[Brandon] What are your favorite relationships to write?
[Mary] I like writing happy marriages. It maddens me that people think that you cannot write a happily married couple because… They have this idea that happily married couples have no conflict. I'm like, "Anyone who is in a happy marriage knows that this is not true. Why is the garbage still in the kitchen?"
[Brandon] I am loving reading your unnamed secret project story that we can't talk about which does involve tw… Characters in a…
[Mary] We can talk. But we… It's just… It doesn't have a title yet.
[Brandon] Okay. The lady astronaut story that you're working on in novel form has a happily married couple and it is great.
[Mary] Thank you. That's one of those things that I feel like isn't modeled enough. So I love writing happily married couples.
[Brandon] You know what I really like is similar is a family unit that is functional.
[Mary] Yes! Yes. I love reading those, too.
[Laughter]
[Mary] Cause I never get to.
[Greg] I like writing about new friendships. I find that exciting. It's an unknown. We have no idea where this thing is going to go. It's also a struggle, and it's fun and it's exciting, so a lot of my book start with a protagonist and the person that's going to be like the Horatio meeting for the first time.

[Brandon] Can I ask you more on that? Then we'll get to the other ones. But there was a question that said how do I write a starting relationship, a friendship or things between two characters that the reader doesn't even know well yet? How does someone start off with that?
[Greg] I always think of it in terms of what the character needs and what they want at that particular given time. If both those characters want and need something that's either similar so they have to work together or it's completely opposite so they actually have to work against each other, it usually kind of sorts itself out. As long as you have… Again, banter is your best friend in that. That dialogue is going to help you sort of figure out how these two people are going to interact in a way that's kind of exciting to explore and it's fun for the reader to figure out at the same time. And it doesn't feel like a lot of throat clearing, like the writer trying to figure out how it's going to work.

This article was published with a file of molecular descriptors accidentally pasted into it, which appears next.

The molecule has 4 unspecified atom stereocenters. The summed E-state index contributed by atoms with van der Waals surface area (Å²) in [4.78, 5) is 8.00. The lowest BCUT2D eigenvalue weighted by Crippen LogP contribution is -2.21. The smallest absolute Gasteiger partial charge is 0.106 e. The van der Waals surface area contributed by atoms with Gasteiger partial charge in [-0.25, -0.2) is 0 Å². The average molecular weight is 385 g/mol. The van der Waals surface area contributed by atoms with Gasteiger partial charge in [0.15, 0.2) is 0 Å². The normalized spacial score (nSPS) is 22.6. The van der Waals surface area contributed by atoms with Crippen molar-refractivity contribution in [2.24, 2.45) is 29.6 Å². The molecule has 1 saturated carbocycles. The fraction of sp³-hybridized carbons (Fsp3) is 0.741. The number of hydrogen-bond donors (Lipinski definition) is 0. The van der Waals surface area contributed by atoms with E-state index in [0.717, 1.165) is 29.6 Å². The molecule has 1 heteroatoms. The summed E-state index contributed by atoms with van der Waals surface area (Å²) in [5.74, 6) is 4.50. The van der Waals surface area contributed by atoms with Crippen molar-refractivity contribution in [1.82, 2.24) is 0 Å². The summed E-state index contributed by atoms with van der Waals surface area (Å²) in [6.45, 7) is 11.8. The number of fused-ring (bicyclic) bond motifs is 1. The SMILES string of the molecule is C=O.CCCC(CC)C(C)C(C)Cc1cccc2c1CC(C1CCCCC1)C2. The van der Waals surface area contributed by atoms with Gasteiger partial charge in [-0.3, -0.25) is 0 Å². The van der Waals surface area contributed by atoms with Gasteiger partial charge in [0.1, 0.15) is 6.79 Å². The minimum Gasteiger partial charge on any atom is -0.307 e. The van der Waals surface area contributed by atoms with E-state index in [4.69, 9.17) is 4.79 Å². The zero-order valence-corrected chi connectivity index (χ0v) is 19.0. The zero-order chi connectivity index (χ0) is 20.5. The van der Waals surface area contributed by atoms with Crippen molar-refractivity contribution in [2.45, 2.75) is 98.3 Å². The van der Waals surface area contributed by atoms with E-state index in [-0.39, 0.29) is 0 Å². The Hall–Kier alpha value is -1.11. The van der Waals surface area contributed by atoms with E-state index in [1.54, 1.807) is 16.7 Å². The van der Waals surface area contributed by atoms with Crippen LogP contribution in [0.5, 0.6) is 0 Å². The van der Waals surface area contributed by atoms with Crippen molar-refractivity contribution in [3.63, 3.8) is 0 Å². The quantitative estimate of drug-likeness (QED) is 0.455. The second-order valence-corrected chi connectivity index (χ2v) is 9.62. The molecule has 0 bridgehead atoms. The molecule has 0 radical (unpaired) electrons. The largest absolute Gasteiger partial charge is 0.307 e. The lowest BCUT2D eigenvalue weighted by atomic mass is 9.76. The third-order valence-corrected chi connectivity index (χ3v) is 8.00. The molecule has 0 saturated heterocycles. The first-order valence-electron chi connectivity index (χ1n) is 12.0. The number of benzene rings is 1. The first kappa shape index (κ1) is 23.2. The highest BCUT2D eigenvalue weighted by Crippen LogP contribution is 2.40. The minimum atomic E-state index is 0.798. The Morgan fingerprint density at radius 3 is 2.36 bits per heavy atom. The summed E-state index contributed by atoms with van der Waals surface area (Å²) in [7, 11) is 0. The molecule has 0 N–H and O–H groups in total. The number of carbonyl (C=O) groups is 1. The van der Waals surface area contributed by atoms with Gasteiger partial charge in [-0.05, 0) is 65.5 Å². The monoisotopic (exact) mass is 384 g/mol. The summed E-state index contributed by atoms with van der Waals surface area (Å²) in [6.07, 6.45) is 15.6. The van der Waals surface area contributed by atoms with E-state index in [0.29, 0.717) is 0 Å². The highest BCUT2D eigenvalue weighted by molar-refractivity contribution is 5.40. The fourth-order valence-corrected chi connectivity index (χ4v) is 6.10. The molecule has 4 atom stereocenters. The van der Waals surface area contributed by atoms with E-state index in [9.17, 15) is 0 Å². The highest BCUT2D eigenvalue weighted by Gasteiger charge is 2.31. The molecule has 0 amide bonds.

[Brandon] Dan and Howard? Favorite types of relationships?
[Dan] Yeah. I love writing prickly antagonist kind of relationships. Which… That's John Cleaver and virtually everyone he talks to, you know. His mom or whatever cop is currently getting in his way. Some… People who have to work together but don't like each other. I love that.
[Howard] I like writing the working relationship where, in the course of that relationship, the characters are discovering each other's competencies. Because that reveal… That reveal is just a lot of fun. That can be, if you set up the try-fail cycle right, a stand up and cheer moment that makes us rejoice in the friendship, even though the friendship was never really at threat.

[Brandon] So, let's go ahead and stop for our book of the week, which is one of Greg's books. Will you pitch to us Dragon Coast?
[Greg] Yeah. Well, actually, no. I'm going to pitch to you the first book in the trilogy, California Bones.
[Brandon] Oh, okay.
[Greg] It's a contemporary fantasy. It takes place in Los Angeles. The idea is that wizards get their powers from eating the bones of extinct magical creatures.
[Huh]